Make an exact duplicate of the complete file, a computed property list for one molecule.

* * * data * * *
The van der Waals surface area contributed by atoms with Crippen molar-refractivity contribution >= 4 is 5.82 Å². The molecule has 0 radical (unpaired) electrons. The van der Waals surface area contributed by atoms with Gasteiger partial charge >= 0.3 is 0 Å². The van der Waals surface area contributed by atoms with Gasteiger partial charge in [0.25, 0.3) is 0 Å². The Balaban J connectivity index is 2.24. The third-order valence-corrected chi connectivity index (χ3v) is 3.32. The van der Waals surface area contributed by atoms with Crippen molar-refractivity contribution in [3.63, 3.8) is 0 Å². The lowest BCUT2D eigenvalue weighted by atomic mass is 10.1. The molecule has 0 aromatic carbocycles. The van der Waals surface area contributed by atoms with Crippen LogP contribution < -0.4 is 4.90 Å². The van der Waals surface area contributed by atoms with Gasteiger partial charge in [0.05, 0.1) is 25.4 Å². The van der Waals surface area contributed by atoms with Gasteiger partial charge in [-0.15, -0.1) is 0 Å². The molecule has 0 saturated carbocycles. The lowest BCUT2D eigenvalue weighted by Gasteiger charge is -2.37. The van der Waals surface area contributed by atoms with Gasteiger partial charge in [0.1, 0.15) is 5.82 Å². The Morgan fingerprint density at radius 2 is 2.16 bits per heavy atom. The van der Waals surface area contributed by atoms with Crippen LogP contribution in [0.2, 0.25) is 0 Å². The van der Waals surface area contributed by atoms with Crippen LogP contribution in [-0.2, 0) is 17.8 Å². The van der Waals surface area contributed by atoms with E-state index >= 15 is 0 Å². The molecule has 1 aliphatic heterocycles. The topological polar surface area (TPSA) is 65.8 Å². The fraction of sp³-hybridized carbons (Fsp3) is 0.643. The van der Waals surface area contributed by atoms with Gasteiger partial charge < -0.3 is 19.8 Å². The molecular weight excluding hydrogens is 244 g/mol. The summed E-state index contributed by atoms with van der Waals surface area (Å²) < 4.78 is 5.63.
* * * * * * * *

The van der Waals surface area contributed by atoms with Crippen molar-refractivity contribution >= 4 is 5.82 Å². The molecule has 0 radical (unpaired) electrons. The van der Waals surface area contributed by atoms with Gasteiger partial charge >= 0.3 is 0 Å². The van der Waals surface area contributed by atoms with Gasteiger partial charge in [0.25, 0.3) is 0 Å². The Balaban J connectivity index is 2.24. The third-order valence-corrected chi connectivity index (χ3v) is 3.32. The van der Waals surface area contributed by atoms with Crippen molar-refractivity contribution in [3.63, 3.8) is 0 Å². The lowest BCUT2D eigenvalue weighted by atomic mass is 10.1. The molecule has 0 aromatic carbocycles. The van der Waals surface area contributed by atoms with Crippen LogP contribution < -0.4 is 4.90 Å². The van der Waals surface area contributed by atoms with Gasteiger partial charge in [0.05, 0.1) is 25.4 Å². The van der Waals surface area contributed by atoms with Gasteiger partial charge in [-0.15, -0.1) is 0 Å². The molecule has 0 saturated carbocycles. The lowest BCUT2D eigenvalue weighted by Gasteiger charge is -2.37. The van der Waals surface area contributed by atoms with Gasteiger partial charge in [0.1, 0.15) is 5.82 Å². The Morgan fingerprint density at radius 2 is 2.16 bits per heavy atom. The van der Waals surface area contributed by atoms with Crippen LogP contribution in [0.2, 0.25) is 0 Å². The van der Waals surface area contributed by atoms with Crippen LogP contribution in [-0.2, 0) is 17.8 Å². The van der Waals surface area contributed by atoms with E-state index >= 15 is 0 Å². The molecule has 1 aliphatic heterocycles. The topological polar surface area (TPSA) is 65.8 Å². The fraction of sp³-hybridized carbons (Fsp3) is 0.643. The van der Waals surface area contributed by atoms with Gasteiger partial charge < -0.3 is 19.8 Å². The molecular weight excluding hydrogens is 244 g/mol. The summed E-state index contributed by atoms with van der Waals surface area (Å²) < 4.78 is 5.63.